Hot answers tagged

59

Some suggestions: There is nothing wrong in having a lot of feature or bugfix branches as long as the changes done in each branch are small enough you can still handle the resulting merge conflicts in an effective manner. That should be your criterion if your way of working is ok, not some MSDN article. Whenever a branch is merged into trunk, the trunk ...


17

Are we exhibiting the very anti-pattern that was described as the 'big bang merge'? Sounds like it. Are some of the problems we're seeing a result of this merge process? Definitely How can we improve this merge process without increasing the bottleneck on my boss? At my company, every dev has the ability to merge. We assign a Merge Request to ...


12

This is essentially how a lot of open source projects work, including most notably the Linux kernel, which has a lot more branches in flight than you do at any given time. The typical way to avoid big bang merges in these projects is to create another branch (or multiple branches) for continuous integration. This is the branch you use to make sure your ...


7

I agree with both Doc Brown but I also see another antipattern: My boss, the sole authority on the trunk repository, will actually defer all of the reviews of branches until a single point in time where he will perform reviews on as much as he can, some branches will be thrown back for enhancements/fixes, some branches will merge right into trunk, some ...


6

If you are going to have the same file in four repos, and allow it to be changed in any of the four places, you will sooner or later run into the problems of collisions, how to work with branches, how to handle commit messages, and so on, for a multi-repo case. Of course, you can try implement some homebrewn solution using SVN hooks, batch scripts and diff/...


5

Your version control shouldn't matter. This is an issue that should be dealt with at deploy-time. Implement Feature Toggles in your project, controlled by a config file. When you deploy to Country A that needs features X and Y turned on but not Z, your deploy tool provides a configuration file that has X and Y set to true, but Z set to false. And similarly ...


4

In the way of working you describe, there is very little advantage to using branches. With all the merging back and forth, you might as well be working directly on Trunk, except in the (hopefully rare) case that your commit breaks the integration tests. Note that every developer always has a private, local working environment that can be regarded as a kind ...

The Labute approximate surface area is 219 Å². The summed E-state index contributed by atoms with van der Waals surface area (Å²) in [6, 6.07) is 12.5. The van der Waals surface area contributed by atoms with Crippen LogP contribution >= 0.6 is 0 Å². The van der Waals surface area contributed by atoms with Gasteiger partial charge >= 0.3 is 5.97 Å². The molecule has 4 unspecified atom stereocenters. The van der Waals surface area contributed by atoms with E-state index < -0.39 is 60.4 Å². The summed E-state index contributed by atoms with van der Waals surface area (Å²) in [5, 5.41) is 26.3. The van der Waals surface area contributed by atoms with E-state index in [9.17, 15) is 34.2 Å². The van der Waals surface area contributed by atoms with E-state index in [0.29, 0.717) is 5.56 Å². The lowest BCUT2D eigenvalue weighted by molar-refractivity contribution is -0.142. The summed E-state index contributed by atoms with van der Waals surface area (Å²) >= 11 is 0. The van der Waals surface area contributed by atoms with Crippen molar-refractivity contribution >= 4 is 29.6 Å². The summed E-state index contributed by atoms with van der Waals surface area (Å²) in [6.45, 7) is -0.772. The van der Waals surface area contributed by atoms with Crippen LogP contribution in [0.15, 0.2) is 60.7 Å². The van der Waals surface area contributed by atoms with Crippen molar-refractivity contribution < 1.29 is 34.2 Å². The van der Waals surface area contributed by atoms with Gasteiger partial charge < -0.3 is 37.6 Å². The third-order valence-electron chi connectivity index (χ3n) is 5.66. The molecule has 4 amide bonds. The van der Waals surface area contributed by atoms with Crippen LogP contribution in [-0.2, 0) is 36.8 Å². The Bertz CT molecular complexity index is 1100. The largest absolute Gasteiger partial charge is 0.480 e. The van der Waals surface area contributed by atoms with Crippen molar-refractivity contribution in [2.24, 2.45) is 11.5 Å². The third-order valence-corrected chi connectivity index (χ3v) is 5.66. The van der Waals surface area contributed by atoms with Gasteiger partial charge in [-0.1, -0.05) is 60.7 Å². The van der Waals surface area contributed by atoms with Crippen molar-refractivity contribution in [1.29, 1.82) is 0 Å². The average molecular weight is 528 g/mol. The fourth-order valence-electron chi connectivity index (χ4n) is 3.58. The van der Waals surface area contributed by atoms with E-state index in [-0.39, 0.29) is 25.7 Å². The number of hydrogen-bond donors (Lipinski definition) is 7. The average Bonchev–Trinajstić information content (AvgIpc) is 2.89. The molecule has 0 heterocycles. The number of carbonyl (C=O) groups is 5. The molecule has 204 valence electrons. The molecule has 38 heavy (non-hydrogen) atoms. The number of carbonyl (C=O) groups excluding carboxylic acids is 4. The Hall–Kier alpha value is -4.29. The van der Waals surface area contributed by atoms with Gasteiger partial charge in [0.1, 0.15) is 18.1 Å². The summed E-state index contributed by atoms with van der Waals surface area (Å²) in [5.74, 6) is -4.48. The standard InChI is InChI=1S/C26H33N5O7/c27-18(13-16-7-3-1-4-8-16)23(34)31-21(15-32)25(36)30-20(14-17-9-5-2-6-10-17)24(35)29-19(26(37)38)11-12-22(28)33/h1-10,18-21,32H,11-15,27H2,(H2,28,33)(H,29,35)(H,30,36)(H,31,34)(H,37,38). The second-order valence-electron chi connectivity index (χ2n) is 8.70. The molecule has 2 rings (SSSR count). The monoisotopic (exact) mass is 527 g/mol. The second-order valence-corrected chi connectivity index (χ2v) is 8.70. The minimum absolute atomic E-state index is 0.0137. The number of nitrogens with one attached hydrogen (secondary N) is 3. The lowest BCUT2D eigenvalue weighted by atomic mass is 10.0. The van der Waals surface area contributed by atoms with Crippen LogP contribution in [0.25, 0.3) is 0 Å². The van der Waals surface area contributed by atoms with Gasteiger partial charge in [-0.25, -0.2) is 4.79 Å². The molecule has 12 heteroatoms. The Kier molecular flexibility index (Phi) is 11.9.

3

If you have a lot of parallel development consider using a Master branch and feature toggles. It does require some extra discipline to ensure that the build works (even if the feature toggled code is incomplete) and to create, use, and then later cleanup the feature toggles. This can be offset somewhat by having static analysis tools and automated tests to ...


3

OP here. For posterity, I wanted to add what my ultimate solution to this problem was. I will keep the best answer checked, because it's actually the best answer when things go smoothly. First, I tried the selected answer from Doc Brown: https://softwareengineering.stackexchange.com/a/370419/291998 But the svnadmin dump command failed about halfway ...


3

We have one main product and 20-ish clients which have customizations in place This kind of separation is not one that source control is designed to support. You should have one repo per client. Rather than have the entire codebase replicated per client you should change your code, splitting it into as many libraries as possible*, each with its own repo. ...


3

To me, it's a decision between single repo and repo per client. As you also said, the branch per client idea doesn't seem reasonable to me (too complicated, no advantages). Now, I've been working with both approaches, and the advantages of a single repo over multiple repos are to me: Ease of development: one checkout gets all the clients, no need to set up ...


2

I’m going to cut the knot and offer an entirely different solution: Instead of shipping different code for different clients out of different repositories, I would instead unify all the code, ship versions, and control customizations via configurations, or, where there is no conflict between what customers want, ship one client’s customizations as features ...


2

When you do feature work in separate branches, you can't easily do any integration testing until one of the branches is merged to trunk and pulled into the other feature branches. In my experience, this is the main problem with the Big Bang Merge anti-pattern. Ideally, you would do feature work, test it in the feature branch, merge it into trunk, and at ...


2

For subversion, it is common to have separated projects in one repository as subdirectories. And, there is no real distinction between branch and subdirectory, so it is only a matter of convention. In most cases it ends up like U1/trunk/ U1/branches/... U1/tags/... F1/trunk/ F1/branches/... F1/tags/... If you have already used root for U1 you could make a ...


1

So you have 20 branches. Branch 1 is just merged. Then the developer of branch 2 has to merge branch 1 into their branch to be able to merge into main without conflict, then merges. Then the developer of branch 3 has to merge branch 1 and branch 2 into their branch to be able to merge into main without conflict, then merges. Exercise for the reader: Write ...


1

I've seen attempts to segregate workflows based on user experience/trust/risk evaluations, with questionable results: everyone makes mistakes the more seasoned developers usually tackle significantly more difficult/complex problems than the mentored developers, often with higher chances of causing regressions I wouldn't recommend extending the workflow ...


Only top voted, non community-wiki answers of a minimum length are eligible